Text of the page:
White Space (No.255, Caochangdi Airport Service Road, Chaoyang District, Beijing 100015), Jun 11–Jul 31, 2016
People enjoy discussing feelings, intuitions, and experiences with regard to works of art; the production of knowledge, in contrast, might not be terribly pertinent to many artists’ work. Liu Xinyi begs to differ. In his view, art is not completely about the expression of personal insights, but rather about looking into topics that elicit interest and re-generating ideas about knowledge.(1) With his habit of “acquiring knowledge by investigating things” (a maxim from ancient Confucian text Great Learning), Liu hopes to grasp the logic beneath a myriad of phenomena, from daily interactions with all manner of characters to the greater narratives of state and international affairs.
The placement of every detail in Liu Xinyi’s work is therefore founded on evidence-based research. For his series Block Trading Empire, Liu specifically mentions how as part of the creative process, he conducted extensive research comparing the geographical contours of regions with the silhouettes of animals in order to decide how to pair them. This work juxtaposes two common visual imageries in life: charts of cuts of meat in supermarkets and the geopolitical boundaries on world maps. For the artist, the world is a huge supermarket. On earth, people define borders on land and on the sea; in the supermarket, different cuts of meat are priced from low to high. In both cases, the designations are projections of authority aimed at the optimal redistribution of resources and profits.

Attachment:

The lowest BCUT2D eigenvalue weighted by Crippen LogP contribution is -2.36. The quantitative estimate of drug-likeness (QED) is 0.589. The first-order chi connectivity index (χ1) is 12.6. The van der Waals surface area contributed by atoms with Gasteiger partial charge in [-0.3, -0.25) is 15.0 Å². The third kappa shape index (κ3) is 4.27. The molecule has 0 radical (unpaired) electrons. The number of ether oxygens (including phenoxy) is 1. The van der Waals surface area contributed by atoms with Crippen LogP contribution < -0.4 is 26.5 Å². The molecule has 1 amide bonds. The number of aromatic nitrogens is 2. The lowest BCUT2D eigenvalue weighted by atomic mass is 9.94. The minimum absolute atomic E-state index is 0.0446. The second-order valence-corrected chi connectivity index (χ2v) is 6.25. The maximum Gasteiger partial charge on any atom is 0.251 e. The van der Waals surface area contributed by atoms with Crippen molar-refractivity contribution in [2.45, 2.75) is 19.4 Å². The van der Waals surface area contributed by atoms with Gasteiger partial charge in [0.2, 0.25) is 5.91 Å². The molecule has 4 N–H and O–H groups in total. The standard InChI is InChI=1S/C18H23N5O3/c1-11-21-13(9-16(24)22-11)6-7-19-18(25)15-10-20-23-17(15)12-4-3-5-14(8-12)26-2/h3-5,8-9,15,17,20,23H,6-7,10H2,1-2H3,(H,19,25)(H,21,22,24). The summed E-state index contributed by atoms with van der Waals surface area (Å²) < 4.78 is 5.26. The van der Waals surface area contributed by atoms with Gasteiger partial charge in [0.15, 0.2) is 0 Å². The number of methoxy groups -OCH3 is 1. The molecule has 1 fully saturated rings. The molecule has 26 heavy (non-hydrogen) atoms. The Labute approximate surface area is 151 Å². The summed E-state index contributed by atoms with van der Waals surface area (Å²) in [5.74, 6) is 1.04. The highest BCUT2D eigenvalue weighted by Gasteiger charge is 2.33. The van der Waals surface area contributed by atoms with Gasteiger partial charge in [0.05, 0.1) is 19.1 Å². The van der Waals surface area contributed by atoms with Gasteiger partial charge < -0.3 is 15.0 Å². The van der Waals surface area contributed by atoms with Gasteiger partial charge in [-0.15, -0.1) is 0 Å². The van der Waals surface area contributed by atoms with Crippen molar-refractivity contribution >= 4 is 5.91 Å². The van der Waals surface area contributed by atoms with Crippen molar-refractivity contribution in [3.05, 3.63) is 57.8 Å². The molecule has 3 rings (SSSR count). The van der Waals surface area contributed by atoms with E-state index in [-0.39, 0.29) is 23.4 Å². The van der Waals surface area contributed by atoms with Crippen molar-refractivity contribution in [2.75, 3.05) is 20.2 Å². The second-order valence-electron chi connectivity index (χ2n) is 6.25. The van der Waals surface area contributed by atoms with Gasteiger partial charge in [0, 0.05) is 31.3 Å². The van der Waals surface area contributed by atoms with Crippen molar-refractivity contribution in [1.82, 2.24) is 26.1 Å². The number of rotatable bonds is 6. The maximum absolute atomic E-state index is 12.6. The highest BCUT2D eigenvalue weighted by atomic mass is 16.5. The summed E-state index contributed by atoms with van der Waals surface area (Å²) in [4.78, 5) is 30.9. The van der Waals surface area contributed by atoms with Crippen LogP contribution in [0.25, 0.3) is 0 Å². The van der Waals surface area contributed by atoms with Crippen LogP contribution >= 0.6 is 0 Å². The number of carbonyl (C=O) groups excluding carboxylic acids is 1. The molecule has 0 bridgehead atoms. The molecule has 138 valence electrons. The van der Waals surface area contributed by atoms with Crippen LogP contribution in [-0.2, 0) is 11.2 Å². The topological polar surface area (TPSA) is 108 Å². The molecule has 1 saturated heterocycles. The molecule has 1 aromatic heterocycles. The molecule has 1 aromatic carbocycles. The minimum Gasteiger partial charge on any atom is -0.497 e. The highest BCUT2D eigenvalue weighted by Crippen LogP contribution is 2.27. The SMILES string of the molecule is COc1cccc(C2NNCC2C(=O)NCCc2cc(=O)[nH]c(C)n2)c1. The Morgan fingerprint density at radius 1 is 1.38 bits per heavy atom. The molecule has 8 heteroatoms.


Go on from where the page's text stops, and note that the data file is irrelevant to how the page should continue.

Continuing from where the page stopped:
This set of works clearly displays Liu Xinyi’s strategy in the production of knowledge: as he “glides” from one image to another, he connects things from different categories; the semantics shifts, thus allowing the public to generate new understandings.(2) With his practice in recent years, Liu has perfected this strategy. In many artworks, the semantics has been shifted so that it is borne by visualization. For instance, in “Working Out Class”, the artist has grafted a hammer, the working class symbol, onto a dumbbell, the middle class symbol, thus adroitly pointing to wholesale changes in lifestyle following changes of ideology in formerly Socialist countries. In the meantime, the artist anchors the works with their titles, shifting the chain of meaning. In other works, such as “Safety First”, the audience is invited to participate so that their bodies are incorporated into the chain of signifiers.
For an artist, it is a sign of maturity if their work reaches a sense of logical consistency; this suggests that their career has experienced certain fluctuations and turbulence after taking off, and is now cruising smoothly. Yet in this exhibition, the semantic games that Liu is accustomed to have begun to reveal certain limits. Aside from pointing out the source of the works’ experiential material, the title of the exhibition “Hundred Thousand Miles Away” also sums up Liu Xinyi’s methodology thus far: creating semantic shifts with visual imagery as signs within the work. In the mean time, it points to the distance between reality and preconceived ideas.